Kat Gaines: They saw that benefit back to the business, and I think it’s probably twofold. It’s the benefit back to the business and knowing kind of the… having someone who’s familiar with your customers and your developers and that way it can help you understand what you’re doing on that side a little bit more. Then, I think it’s also, Pablo, like you said, the reputation thing. Folks may have connected the dots, other people listening to this might know this, but Andra and Isabella, you both used to be on the PagerDuty support team, as they mentioned. I used to manage both of them on the PagerDuty support team. The reputation piece is huge because for each one of you, people would often come to me and just say how grateful they were for something super cool you did, partnering with engineering or another team in the business.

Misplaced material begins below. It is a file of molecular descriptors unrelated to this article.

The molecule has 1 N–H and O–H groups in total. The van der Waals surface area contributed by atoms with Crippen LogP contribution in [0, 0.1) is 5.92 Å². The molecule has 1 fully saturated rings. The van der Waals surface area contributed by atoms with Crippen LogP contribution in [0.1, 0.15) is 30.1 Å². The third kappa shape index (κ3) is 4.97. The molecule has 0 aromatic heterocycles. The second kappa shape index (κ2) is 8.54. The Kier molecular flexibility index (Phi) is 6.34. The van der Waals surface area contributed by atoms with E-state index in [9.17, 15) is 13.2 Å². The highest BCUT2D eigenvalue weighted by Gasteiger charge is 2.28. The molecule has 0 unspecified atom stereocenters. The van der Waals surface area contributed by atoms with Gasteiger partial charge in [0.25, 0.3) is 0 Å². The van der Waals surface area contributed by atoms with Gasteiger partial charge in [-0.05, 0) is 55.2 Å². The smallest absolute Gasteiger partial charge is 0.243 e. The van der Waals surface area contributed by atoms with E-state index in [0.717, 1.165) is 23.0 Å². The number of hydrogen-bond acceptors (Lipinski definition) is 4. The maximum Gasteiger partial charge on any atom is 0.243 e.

Kat Gaines: Even if it’s not a team that you’re working with directly, Isabella, like you’re saying, that word spreads. If you’ve been working with the development teams and the people who are working on the features, that word will still spread back to SRE teams, other teams who aren’t working on those things so that they know that, “Okay, Isabella, she knows what she’s doing. She does quality work and she’s somebody worth having this conversation with at the very least.”

Pablo Gonzalez: There is another topic sort of related is that it’s also hard work, just because you’re in technical support and you want to move to some engineering role, even if you have the connections, you may actually not have the skills at that time to be able to perform well in that job. That’s also a huge part is that you have to also have the skills, and not everyone has them in support. Obviously, I’m not being the person that we are sort of criticizing here, but it is a reality that you just don’t have all those skills naturally in support. For example, something like coding or troubleshooting, very specific database performance issues or network issues, they may not come naturally to you depending on the type of support that you are doing, so there is a little bit of homework that you have to do to understand what is the ideal role for me? What kind of technology do I want? Do I want to specialize and put in some work?